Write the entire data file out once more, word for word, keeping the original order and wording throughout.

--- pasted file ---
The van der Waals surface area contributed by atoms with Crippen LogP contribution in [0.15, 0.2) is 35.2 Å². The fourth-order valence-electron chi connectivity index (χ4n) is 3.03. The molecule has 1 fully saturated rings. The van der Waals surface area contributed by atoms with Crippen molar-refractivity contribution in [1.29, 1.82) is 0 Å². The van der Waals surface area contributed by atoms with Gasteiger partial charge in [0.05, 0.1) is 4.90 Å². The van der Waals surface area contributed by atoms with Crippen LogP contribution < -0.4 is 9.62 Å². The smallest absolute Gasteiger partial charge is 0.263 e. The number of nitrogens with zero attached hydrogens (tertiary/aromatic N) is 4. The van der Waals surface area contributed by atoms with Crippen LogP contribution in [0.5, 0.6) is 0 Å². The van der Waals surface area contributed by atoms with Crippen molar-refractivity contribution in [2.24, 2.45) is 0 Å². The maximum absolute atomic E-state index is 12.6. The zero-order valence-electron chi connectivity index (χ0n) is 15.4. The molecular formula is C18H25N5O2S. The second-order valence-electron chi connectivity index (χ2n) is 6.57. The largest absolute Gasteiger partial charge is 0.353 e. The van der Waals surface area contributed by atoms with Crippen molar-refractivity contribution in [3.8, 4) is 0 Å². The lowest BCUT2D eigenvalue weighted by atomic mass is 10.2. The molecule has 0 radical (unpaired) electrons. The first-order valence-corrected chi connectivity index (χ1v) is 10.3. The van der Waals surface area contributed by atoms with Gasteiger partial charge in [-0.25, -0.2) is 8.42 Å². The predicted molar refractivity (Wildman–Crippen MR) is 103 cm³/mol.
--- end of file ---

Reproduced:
The van der Waals surface area contributed by atoms with Crippen LogP contribution in [0.15, 0.2) is 35.2 Å². The fourth-order valence-electron chi connectivity index (χ4n) is 3.03. The molecule has 1 fully saturated rings. The van der Waals surface area contributed by atoms with Crippen molar-refractivity contribution in [1.29, 1.82) is 0 Å². The van der Waals surface area contributed by atoms with Gasteiger partial charge in [0.05, 0.1) is 4.90 Å². The van der Waals surface area contributed by atoms with Crippen LogP contribution < -0.4 is 9.62 Å². The smallest absolute Gasteiger partial charge is 0.263 e. The number of nitrogens with zero attached hydrogens (tertiary/aromatic N) is 4. The van der Waals surface area contributed by atoms with Crippen LogP contribution in [0.5, 0.6) is 0 Å². The van der Waals surface area contributed by atoms with Crippen molar-refractivity contribution in [2.24, 2.45) is 0 Å². The maximum absolute atomic E-state index is 12.6. The zero-order valence-electron chi connectivity index (χ0n) is 15.4. The molecular formula is C18H25N5O2S. The second-order valence-electron chi connectivity index (χ2n) is 6.57. The largest absolute Gasteiger partial charge is 0.353 e. The van der Waals surface area contributed by atoms with Crippen molar-refractivity contribution in [3.8, 4) is 0 Å². The lowest BCUT2D eigenvalue weighted by atomic mass is 10.2. The molecule has 0 radical (unpaired) electrons. The first-order valence-corrected chi connectivity index (χ1v) is 10.3. The van der Waals surface area contributed by atoms with Gasteiger partial charge in [-0.25, -0.2) is 8.42 Å². The predicted molar refractivity (Wildman–Crippen MR) is 103 cm³/mol.